Comcast said it plans to limit its residential customers' broadband use, beginning in October.
The company has recently faced scrutiny from the Federal Communications Commission and other critics for its network management practices, which included blocking some applications. After defending itself against accusations that it unfairly targeted peer-to-peer file-sharing, Comcast promised a "protocol agnostic" approach to network management.
This week, Comcast announced that it would phone customers who transfer more than 250 gigabytes of data each month. The company plans to ask those users to cut back.
As the announcement came out, Comcast explained that it wasn't a change in policy. The company said it is simply clarifying the gigabyte limit after customers who received calls asked for a specific threshold for data usage.
The limit will appear in an amended Acceptable Use Policy, which takes effect Oct. 1.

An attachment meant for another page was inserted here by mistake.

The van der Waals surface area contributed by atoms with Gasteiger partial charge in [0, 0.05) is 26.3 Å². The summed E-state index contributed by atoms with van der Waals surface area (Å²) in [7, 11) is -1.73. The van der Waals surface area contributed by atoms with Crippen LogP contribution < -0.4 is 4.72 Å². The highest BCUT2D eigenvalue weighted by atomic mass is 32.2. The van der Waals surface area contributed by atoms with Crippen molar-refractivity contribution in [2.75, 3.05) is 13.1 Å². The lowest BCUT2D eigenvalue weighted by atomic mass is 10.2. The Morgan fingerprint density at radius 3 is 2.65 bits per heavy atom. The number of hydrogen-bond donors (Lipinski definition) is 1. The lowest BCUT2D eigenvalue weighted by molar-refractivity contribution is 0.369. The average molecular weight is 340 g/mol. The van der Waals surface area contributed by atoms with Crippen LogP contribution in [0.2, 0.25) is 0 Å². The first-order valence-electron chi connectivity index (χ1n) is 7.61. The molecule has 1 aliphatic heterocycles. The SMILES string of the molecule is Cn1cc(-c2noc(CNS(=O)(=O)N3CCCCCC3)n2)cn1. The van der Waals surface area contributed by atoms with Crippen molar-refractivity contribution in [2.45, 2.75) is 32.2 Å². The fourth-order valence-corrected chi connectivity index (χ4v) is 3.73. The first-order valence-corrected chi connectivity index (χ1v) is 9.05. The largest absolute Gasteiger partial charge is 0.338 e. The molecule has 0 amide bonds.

While announcing the limit, Comcast said the median monthly average for data use among its customers is about 2 or 3 GB. To reach the 250 GB threshold, a customer would have to send 50 million e-mail messages (at 0.05 KB), download 62,500 4 MB songs, download 125 standard movies (2 GB each), or upload 25,000 high-resolution photos (10 MB each), Comcast said.
The company will notify customers who exceed the limit that their use is excessive. It will tell customers just how much bandwidth they used. Most customers curb use when asked, the company said.
Comcast said it has begun to spread the word through a notice on its Web site, Twitter, bill stuffers, and a banner on the Comcast.net homepage.